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Wednesday, October 4th, 2023
the Week of Proper 21 / Ordinary 26
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Bible Commentaries
Hosea 11

Coke's Commentary on the Holy BibleCoke's Commentary



The ingratitude of Israel unto God for his benefits: their judgment. God's mercy towards them.

Before Christ 740.

Verse 1

Hosea 11:1. When Israel was a child, &c.— Israel is my son: I have loved him as a son, and delivered him from Egypt. "I have regarded him as my child; I have taken the same care of him as a father does of a son." The prophet seems to allude to the words of Moses, Exodus 4:22-23. St. Matthew has quoted this passage of Hosea, and applied it to the return of our Saviour from Egypt. He says, that then these words of the prophet were fulfilled; I have called my son out of Egypt. The departure of the Jews from that country was only a figure of that of the Saviour; and the name of the first-born, which the Scripture on that occasion gives to Israel, was literally and exactly verified only in the person of Jesus Christ. Eusebius, however, and several other ancient writers, are of opinion, that St. Matthew did not take this passage from Hosea, but from the words of Balaam, Numbers 24:8. But we shall say more concerning this matter on Matthew 2:15.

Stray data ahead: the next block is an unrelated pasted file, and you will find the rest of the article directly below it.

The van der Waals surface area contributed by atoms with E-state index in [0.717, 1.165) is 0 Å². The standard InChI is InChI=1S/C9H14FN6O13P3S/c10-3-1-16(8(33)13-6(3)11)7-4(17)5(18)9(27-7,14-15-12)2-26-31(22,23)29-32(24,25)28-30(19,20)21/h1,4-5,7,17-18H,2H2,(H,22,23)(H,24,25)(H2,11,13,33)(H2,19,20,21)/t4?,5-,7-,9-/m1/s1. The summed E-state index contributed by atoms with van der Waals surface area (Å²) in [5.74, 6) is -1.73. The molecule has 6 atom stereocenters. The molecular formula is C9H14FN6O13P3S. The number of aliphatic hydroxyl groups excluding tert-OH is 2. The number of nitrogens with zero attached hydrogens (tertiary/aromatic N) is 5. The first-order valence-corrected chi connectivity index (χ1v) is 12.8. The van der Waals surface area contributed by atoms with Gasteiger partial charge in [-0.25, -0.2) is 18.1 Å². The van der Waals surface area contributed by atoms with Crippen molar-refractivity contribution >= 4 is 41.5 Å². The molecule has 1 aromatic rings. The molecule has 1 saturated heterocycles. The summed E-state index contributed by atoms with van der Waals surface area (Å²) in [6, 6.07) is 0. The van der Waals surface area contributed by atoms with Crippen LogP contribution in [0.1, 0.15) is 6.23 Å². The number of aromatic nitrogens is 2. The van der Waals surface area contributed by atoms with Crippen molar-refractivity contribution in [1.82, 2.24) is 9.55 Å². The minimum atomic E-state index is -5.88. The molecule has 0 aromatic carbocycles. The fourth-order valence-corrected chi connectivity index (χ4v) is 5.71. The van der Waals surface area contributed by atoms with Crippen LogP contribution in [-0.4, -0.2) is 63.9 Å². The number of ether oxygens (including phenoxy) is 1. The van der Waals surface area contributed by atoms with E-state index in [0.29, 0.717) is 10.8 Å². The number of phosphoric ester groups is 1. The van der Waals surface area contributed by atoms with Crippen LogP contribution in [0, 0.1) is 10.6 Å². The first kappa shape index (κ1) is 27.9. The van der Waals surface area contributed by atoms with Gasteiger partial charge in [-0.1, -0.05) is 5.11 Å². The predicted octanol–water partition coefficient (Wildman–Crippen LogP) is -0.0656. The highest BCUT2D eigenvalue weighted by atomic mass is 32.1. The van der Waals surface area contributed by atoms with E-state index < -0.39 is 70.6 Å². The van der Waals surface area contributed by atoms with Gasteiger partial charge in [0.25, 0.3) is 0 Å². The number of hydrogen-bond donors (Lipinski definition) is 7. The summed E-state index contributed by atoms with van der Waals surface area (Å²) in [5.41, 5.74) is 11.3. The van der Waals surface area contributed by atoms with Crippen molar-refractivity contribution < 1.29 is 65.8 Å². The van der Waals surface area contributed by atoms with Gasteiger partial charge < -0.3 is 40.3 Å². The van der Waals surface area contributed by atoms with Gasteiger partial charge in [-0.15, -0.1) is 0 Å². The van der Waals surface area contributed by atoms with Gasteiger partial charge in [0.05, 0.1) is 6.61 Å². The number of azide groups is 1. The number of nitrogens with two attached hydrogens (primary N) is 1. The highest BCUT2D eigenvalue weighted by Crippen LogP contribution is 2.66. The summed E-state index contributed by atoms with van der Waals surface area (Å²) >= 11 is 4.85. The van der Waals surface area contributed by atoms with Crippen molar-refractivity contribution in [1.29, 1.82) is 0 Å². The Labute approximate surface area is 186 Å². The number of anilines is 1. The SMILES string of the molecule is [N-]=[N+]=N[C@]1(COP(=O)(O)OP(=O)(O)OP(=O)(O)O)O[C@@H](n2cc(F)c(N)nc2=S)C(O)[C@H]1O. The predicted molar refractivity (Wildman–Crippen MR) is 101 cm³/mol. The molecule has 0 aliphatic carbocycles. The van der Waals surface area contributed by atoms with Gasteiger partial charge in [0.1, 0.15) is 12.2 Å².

Verse 2

Hosea 11:2. As they called them As I called them, so they went from me. Houbigant.

Graven images We read frequently, in our English bibles, of graven images, and of molten images: and the words are become so familiar, as names of idolatrous images, that although they are not well chosen to express the Hebrew names, it seems not advisable to change them for others which might more exactly correspond with the original.